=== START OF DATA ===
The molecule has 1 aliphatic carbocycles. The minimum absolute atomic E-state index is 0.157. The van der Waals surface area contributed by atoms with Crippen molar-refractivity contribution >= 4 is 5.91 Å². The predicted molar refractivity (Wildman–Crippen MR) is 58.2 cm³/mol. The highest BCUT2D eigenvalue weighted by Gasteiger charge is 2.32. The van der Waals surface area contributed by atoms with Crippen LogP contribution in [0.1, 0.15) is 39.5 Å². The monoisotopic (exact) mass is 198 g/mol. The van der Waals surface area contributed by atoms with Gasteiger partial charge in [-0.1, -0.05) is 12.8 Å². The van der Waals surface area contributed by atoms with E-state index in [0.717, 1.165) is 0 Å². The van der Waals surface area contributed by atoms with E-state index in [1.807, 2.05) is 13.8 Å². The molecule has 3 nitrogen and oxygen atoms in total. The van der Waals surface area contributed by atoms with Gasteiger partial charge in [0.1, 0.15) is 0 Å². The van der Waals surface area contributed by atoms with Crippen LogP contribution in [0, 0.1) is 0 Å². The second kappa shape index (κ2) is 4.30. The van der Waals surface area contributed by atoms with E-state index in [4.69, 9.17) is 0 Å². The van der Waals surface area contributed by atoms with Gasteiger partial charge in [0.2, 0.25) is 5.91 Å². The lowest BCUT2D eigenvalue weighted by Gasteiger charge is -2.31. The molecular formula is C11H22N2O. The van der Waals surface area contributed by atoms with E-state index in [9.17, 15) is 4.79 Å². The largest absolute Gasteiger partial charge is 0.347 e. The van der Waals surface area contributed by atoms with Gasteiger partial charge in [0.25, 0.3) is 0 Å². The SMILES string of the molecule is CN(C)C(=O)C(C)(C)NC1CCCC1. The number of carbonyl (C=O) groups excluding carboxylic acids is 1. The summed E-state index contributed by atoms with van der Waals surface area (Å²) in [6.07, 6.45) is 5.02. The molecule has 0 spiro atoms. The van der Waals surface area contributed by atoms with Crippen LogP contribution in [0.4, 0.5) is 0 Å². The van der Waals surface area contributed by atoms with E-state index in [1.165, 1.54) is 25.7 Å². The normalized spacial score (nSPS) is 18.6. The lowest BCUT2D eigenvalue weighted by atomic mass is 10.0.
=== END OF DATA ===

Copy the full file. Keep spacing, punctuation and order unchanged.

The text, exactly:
The molecule has 1 aliphatic carbocycles. The minimum absolute atomic E-state index is 0.157. The van der Waals surface area contributed by atoms with Crippen molar-refractivity contribution >= 4 is 5.91 Å². The predicted molar refractivity (Wildman–Crippen MR) is 58.2 cm³/mol. The highest BCUT2D eigenvalue weighted by Gasteiger charge is 2.32. The van der Waals surface area contributed by atoms with Crippen LogP contribution in [0.1, 0.15) is 39.5 Å². The monoisotopic (exact) mass is 198 g/mol. The van der Waals surface area contributed by atoms with Gasteiger partial charge in [-0.1, -0.05) is 12.8 Å². The van der Waals surface area contributed by atoms with E-state index in [0.717, 1.165) is 0 Å². The van der Waals surface area contributed by atoms with E-state index in [1.807, 2.05) is 13.8 Å². The molecule has 3 nitrogen and oxygen atoms in total. The van der Waals surface area contributed by atoms with Gasteiger partial charge in [0.1, 0.15) is 0 Å². The van der Waals surface area contributed by atoms with Crippen LogP contribution in [0, 0.1) is 0 Å². The second kappa shape index (κ2) is 4.30. The van der Waals surface area contributed by atoms with E-state index in [4.69, 9.17) is 0 Å². The van der Waals surface area contributed by atoms with Gasteiger partial charge in [0.2, 0.25) is 5.91 Å². The lowest BCUT2D eigenvalue weighted by Gasteiger charge is -2.31. The molecular formula is C11H22N2O. The van der Waals surface area contributed by atoms with E-state index in [9.17, 15) is 4.79 Å². The largest absolute Gasteiger partial charge is 0.347 e. The van der Waals surface area contributed by atoms with Gasteiger partial charge in [0.25, 0.3) is 0 Å². The SMILES string of the molecule is CN(C)C(=O)C(C)(C)NC1CCCC1. The number of carbonyl (C=O) groups excluding carboxylic acids is 1. The summed E-state index contributed by atoms with van der Waals surface area (Å²) in [6.07, 6.45) is 5.02. The molecule has 0 spiro atoms. The van der Waals surface area contributed by atoms with Crippen LogP contribution in [0.4, 0.5) is 0 Å². The van der Waals surface area contributed by atoms with E-state index in [1.165, 1.54) is 25.7 Å². The normalized spacial score (nSPS) is 18.6. The lowest BCUT2D eigenvalue weighted by atomic mass is 10.0.